Is Gun Woman stupid? Yes, it is very stupid. Is it revolting? Yes, in some scenes it is quite revolting. Just as shocking as some of the plot developments themselves, Mitsutake’s film ends up a pretty memorable lark. One has to enter with the proper mindset of course otherwise it will easily turn off the average viewer. The film embraces the ‘show, don’t tell’ mantra, never shying away from depicting some truly gross effects. If one can handle a little queasiness, Gun Woman is a brash and bold bit of dark humour.

Fantasia 2014: ‘The Infinite Man’ is a funny and heartfelt time travel tale

Though time travel often demands expectation of the messiest, awfullest worst, Hugh Sullivan’s debut feature-length effort is one smoothly cut time machine. Whereas Primer has taught us to expect headaches, hair-splitting logic, and, for some of us, an utter lack of a point, The Infinite Man delivers laudable clarity, fun, and a deceptively straightforward end in sight.

Fantasia 2014: ‘The Run’ offers promise but goes nowhere fast

There is perhaps no worse criticism to throw at a film than calling it boring. A terrible film can be gleefully ripped to shreds and analyzed for its awfulness. A boring film simply fails to elicit considerable emotion. Yes the filmmakers obviously put effort and heart into creating the best fights scenes they could and in many respects those moments do pay dividends but there is very, very little else of note. Even the title itself is a bit misleading, suggesting that the protagonist shall be the one fleeing his pursuers whereas in fact the opposite occurs for the most part in the story.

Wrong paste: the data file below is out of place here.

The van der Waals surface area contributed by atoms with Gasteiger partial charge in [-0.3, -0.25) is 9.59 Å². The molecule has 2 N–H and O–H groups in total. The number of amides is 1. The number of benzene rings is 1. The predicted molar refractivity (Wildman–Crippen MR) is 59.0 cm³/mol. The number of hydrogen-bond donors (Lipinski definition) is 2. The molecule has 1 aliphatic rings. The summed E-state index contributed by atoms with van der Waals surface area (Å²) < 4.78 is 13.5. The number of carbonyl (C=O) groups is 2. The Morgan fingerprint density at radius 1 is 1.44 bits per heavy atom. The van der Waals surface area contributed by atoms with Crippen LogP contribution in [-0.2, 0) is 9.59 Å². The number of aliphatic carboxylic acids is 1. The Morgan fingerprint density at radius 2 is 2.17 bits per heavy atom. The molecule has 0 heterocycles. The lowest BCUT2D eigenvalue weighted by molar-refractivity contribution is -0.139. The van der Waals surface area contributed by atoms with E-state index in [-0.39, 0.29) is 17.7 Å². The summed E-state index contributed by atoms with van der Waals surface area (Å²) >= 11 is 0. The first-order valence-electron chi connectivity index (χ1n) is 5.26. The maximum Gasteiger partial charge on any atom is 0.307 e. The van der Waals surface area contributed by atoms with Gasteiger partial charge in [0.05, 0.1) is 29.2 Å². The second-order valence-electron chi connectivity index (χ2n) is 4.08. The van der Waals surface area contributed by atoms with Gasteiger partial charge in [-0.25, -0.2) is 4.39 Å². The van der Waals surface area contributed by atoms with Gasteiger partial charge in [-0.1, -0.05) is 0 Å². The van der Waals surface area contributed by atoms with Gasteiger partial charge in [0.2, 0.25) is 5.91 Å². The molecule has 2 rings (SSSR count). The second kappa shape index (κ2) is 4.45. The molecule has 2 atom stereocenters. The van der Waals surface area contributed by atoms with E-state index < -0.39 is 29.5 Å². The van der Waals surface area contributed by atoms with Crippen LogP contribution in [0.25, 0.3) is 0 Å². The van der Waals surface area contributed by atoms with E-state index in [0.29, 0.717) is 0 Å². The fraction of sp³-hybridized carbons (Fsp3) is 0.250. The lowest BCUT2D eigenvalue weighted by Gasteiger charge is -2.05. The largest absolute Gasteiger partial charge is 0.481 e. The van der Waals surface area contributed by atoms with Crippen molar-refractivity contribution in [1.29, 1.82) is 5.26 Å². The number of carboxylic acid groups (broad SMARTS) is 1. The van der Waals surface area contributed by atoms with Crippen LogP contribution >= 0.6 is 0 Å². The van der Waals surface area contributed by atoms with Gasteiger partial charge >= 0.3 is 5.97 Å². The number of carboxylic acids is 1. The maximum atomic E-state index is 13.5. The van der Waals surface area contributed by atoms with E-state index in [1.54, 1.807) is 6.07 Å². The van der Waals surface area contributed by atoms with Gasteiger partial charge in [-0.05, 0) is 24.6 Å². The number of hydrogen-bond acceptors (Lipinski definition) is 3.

Fantasia 2014: ‘Hwayi: A Monster Boy’ is a family feud all gone to hell

Assassins and thieves taking young hopefuls under their wings is nothing out of the ordinary in film and television. It takes the concept of the familial bond and gives it a perverted twist which easily appeals to movie goers. What Hwayi does is put a spin on the spin itself by having the titular character actually live as the adoptive teenage son of not one but five of them. What’s more director Jang throws in a lot of side plots and stories details that take the central figure through a topsy-turvy journey of self-discovery

Fantasia 2014: ‘Faults’ works on your confidence

The essence of a confidence game is as follows: the con artist describes a terrific bargain in which the mark is offered a chance in which to invest. Due to the mark’s own greed, he hands over whatever personal assets he must to the confidence man, expecting a greater return that he never receives.

Fantasia 2014: ‘Crows Explode’ surprisingly punches its way near to the top